Posted by: morgan1965 | January 11, 2018

Martin Luther King, Jr: The Epitome of Moral Leadership

Where are our moral leaders today?

America annually honors the life and legacy of Dr. Martin Luther King, Jr. by observing his birthday (January 15, 1929) with a national holiday. Martin Luther King was reared in a Christian home. His father was a Baptist minister and his mother was a dedicated lay worker in the church. King and his siblings attended Sunday School regularly. His parents taught him basic moral standards which provided a solid foundation for the development of his personal ethical posture in life.

During his leadership of the modern civil rights movement, King who became an ordained Baptist minister, adopted two ethical/moral standards. First, he embraced love as the regulating ideal for the civil rights movement. Second, he utilized the technique of nonviolent resistance as a strategic tool for resisting the forces of racial segregation and discrimination. King, of course, was a Christian who sought to follow the teachings of Jesus in his public and private life.

As Martin Luther King, Jr. was preparing to give his “I Have a Dream” speech, A. Phillip Randolph introduced him as the “moral leader of our nation.” King gave his address while standing in the shadow of one of America’s great moral leaders, President Abraham Lincoln. Lincoln used his moral leadership in the effort to preserve the union. A century later, King’s moral leadership was at the center of the civil rights movement and the effort to end racial segregation in America.

The nations of the world always have needed moral leaders. Reinhold Niebuhr in His book, “Moral Man And Immoral Society” (1932) argued that there is a “basic difference between the morality of individuals and the morality of collectives, whether races, classes or nations.” We see this concept play out when the U.S. Congress seeks to eliminate Obama Care or health care for the poor. Another example is a tax bill that further enriches the wealthy, rather than provide financial help for the poor and the middle class. It takes moral leaders to lead a political movement that seeks to do the right thing for the good of all the people in the nation.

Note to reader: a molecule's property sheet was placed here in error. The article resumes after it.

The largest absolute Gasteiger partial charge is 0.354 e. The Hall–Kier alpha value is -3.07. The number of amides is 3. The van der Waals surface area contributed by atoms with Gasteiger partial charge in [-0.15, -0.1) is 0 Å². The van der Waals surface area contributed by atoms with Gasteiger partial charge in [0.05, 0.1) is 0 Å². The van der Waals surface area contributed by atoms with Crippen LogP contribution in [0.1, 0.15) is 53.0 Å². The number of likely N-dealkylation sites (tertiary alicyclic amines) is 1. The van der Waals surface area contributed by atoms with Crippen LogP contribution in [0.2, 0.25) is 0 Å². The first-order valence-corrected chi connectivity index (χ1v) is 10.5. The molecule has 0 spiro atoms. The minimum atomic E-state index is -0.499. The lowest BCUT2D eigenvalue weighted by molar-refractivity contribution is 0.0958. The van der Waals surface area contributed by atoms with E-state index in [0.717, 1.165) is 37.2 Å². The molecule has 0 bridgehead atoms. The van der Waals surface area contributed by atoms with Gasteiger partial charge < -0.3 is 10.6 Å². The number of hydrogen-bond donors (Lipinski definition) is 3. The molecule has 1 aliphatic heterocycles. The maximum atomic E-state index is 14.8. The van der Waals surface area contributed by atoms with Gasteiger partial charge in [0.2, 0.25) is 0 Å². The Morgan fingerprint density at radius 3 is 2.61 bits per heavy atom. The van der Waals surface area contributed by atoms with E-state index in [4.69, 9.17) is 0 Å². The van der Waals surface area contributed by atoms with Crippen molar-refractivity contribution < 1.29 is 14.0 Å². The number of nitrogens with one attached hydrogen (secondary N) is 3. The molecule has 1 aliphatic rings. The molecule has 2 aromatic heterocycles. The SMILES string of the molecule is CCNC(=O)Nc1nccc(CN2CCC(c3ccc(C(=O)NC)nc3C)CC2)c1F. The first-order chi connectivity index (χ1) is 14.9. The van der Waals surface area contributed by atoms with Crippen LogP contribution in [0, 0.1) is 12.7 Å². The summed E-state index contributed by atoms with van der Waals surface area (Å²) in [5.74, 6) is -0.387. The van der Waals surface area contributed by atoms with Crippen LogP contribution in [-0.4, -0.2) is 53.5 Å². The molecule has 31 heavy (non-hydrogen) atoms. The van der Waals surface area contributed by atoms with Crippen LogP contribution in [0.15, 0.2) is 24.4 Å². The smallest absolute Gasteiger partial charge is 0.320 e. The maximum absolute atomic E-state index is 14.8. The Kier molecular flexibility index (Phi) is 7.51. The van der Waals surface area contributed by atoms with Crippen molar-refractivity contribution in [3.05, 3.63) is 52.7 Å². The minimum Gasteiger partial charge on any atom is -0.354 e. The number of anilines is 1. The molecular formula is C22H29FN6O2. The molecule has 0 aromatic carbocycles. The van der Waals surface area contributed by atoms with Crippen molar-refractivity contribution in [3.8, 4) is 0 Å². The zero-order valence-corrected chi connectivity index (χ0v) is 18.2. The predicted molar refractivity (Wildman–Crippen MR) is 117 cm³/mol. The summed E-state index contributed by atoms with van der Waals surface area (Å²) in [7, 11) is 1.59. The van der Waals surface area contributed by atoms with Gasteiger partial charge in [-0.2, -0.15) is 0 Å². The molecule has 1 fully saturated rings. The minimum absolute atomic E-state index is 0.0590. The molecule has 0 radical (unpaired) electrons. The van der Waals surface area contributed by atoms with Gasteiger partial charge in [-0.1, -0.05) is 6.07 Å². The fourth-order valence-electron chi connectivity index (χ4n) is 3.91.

Who are our moral leaders?

When we look at the world scene, we can identify several moral leaders in our history, past and present: Martin Luther King, Jr. Mother Teresa, Nelson Mandela, Jimmy Carter, Abraham Lincoln, Pope John Paul II, Desmond Tutu, Pope Francis, Bishop G. Bromley Oxnam and Fannie Crosby as well as others who could be named. Moral leaders lead from their core values that our couched in their faith. We need today’s moral leaders to stand up, and provide moral leadership.

Martin King’s letter (“The Nation,” February 4, 1961) to newly-elected President John F. Kennedy called for a more inclusive America. King envisioned that there would be strong moral leadership on the part of the president, and federal government that would take a stand for right. Among other things, King said: an “area in which the President can make a significant contribution toward the elimination of racial discrimination is that of moral persuasion. The President is the embodiment of the democratic personality of the nation, both domestically and internationally. His own personal conduct influences and educates. If he were to make it known that he would not participate in any activities in which segregation exists, he would set a clear example for Americans everywhere, of every age, on a simple, easily understood level.”

John F. Kennedy stood up as a moral leader and gave meaningful leadership in the civil rights arena. It is obvious that we are lacking this kind of moral leadership today in the executive branch and the legislative branch of our federal government. There are so many moral issues that face America: civil rights, voting rights, economic opportunities, etc. But who are our moral leaders? Please stand up, and give moral leadership.

Bishop William J. Barber (President, Repairers of the Breach) has called for a moral movement in America, and he is leading a campaign to coordinate a variety of state-based moral movements across the country. “Its overarching aim is to call on clergy, lay people and all people of conscience to join together to put a human face on poverty in this country, reawaken America to its higher moral purpose and build steadfast unity in defense of our most cherished Constitutional and moral traditions.” Such a movement will require our faithful participation in the places where we live, work, play and worship.

Dr. Martin Luther King, Jr was born on January 15, 1929, and began the journey that brought him to a place of moral leadership in America. We thank God for Dr. King, the epitome of moral leadership.

But, where are our moral leaders today?

Think About It!




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